It’s that AGENT post!

My dear friend Rena Olsen has something to announce!

Rena Olsen

It all started with a tooth.

Hi. I'm a tooth. Hi. I’m a tooth.

No, stop, don’t click away. I’m being totally serious. Okay, mostly. Besides, this is that post that authors dream about getting to write, so sit down and ENJOY MY STORY.

Like I was saying. It all started with a tooth. Jenny the Tooth, to be more specific. Jenny the Tooth was the title character in my very first story, about an anthropomorphic tooth who escapes from her girl’s mouth and goes on an adventure through the school. I desperately wish I had a copy of that story. It won the state of Iowa writing contest for the third grade division, and I had to go to Des Moines and read it in front of 500 people. Terrifying.

That's...a lot of people... That’s…a lot of people…

As I got older, I continued to write, and took a couple of creative writing courses (which were full…

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1456033_10152070371425993_520165735_nLife gets busy. I don’t know how many times I’ve put on my to do list (because I’m an obsessive to-do-lister), write today, blog, outline chapters and for some reason or another, it just doesn’t happen. It goes a little something like this:  While sipping your coffee before work, you develop big plans to write sometime during the day. The little stirrings of excitement have already started to churn inside you but when your lunch break finally rolls around, you have to make 328 phone calls to find someone to go get your dog who’s dug out once again from underneath the fence and is currently making a feast out of the neighbors trash. Used toilet paper and cottage cheese containers are everywhere. You feel the tranquility of solitude and the thrill of creativity slipping through your fingers. Or maybe it’s just your cell phone which you’ve lost your grip on and has landed on the ground, cracking the screen for the third time this year. You don’t let this get you down though. You have plans to use that sliver of precious free time between making dinner and putting the kids to bed when they are entranced by video games or building Stealth Bombers out of Legos or playing who can punch the hardest or whatever it is they do in the basement, to write. But on the way home, a tire goes flat which puts you home an hour and a half late and by the time dinner (which has greatly reduced in quality from your original plans) is served, it’s already time to put the kids to bed and now you’re just plain too tired. After weeks of this, suddenly you realize it’s been a month and a half since you’ve cracked open that new YA novel you started and you feel as foreign around your own characters as you would on a nude beach with a calculus text book wearing a boa and a leopard print leotard. (I don’t know. Those were the most foreign-to-me things I could think of on the spot.) You try re-reading the MS to get back into it, but you just don’t feel the excitement you did before and the next thing you know, you’re thinking of abandoning the whole project.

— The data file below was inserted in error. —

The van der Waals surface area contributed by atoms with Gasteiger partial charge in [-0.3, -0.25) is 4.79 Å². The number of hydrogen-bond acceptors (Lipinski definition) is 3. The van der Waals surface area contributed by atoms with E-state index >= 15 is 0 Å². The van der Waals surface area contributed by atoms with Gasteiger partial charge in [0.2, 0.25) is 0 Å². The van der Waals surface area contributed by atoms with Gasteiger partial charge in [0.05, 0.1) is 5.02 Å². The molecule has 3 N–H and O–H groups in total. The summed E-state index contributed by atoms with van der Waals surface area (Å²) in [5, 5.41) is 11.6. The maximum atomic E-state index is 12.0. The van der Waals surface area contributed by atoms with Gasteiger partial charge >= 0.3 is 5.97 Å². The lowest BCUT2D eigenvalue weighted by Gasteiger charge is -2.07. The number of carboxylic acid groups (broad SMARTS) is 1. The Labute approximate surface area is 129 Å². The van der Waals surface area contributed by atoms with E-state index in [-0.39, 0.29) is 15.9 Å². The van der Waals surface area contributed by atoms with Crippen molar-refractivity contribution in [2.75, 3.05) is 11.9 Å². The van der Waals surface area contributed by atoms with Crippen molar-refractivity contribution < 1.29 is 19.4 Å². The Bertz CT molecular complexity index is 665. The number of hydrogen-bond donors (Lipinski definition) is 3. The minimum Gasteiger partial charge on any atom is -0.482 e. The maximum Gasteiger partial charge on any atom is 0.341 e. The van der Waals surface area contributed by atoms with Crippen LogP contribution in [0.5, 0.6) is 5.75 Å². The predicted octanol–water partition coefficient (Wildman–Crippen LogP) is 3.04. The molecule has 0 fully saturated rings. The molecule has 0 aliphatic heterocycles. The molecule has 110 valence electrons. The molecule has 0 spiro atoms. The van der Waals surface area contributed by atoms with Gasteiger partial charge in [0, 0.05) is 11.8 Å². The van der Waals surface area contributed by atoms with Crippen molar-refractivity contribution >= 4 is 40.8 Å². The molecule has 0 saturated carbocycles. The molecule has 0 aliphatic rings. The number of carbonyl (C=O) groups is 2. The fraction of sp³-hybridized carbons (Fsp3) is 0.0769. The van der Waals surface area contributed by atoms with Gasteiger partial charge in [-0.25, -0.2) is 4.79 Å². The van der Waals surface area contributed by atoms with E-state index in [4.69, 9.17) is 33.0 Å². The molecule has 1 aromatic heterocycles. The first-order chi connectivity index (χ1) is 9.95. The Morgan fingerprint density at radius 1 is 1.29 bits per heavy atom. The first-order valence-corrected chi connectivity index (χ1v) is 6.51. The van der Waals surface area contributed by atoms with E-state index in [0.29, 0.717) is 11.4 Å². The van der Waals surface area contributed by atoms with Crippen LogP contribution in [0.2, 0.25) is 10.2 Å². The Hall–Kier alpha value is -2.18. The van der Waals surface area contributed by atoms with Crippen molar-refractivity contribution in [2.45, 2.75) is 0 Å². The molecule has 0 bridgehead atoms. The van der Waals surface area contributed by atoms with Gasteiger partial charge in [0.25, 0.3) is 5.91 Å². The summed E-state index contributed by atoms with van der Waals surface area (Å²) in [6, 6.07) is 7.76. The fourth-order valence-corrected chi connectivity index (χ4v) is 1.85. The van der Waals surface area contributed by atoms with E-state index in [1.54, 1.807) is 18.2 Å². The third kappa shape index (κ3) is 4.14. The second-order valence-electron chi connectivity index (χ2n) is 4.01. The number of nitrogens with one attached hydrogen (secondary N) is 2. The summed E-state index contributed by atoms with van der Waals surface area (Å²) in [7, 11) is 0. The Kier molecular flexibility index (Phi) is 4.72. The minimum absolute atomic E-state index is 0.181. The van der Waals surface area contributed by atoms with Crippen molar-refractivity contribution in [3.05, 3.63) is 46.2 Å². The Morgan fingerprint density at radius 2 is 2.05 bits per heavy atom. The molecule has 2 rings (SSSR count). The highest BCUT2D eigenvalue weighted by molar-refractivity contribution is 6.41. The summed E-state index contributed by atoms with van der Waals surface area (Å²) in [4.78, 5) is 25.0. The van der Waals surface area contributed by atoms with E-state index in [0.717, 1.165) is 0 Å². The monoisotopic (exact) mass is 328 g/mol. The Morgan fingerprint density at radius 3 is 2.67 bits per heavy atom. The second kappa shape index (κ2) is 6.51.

Time is scarce, and if you’re like me, you don’t want to waste it writing something you’re not going to eventually query. I even have trouble blogging! We’ve heard from many authors that stepping away from a project is sometimes the best thing to do to gain perspective but I’m here to say that stepping away can be dangerous too, especially if it’s too early in your project. To an author, writing is therapeutic. It is life giving and when we go too long without doing it, bad things can happen. Anxiety, frustration and yes, sometimes even a little depression can overtake us. It’s important to find time to write, just a little, even when time is as rare as an albino peacock or a bismuth crystal (yeah, if you didn’t know, they’re both pretty rare.)

So what about you? How do you get that excitement back for an abandoned project. Pray tell!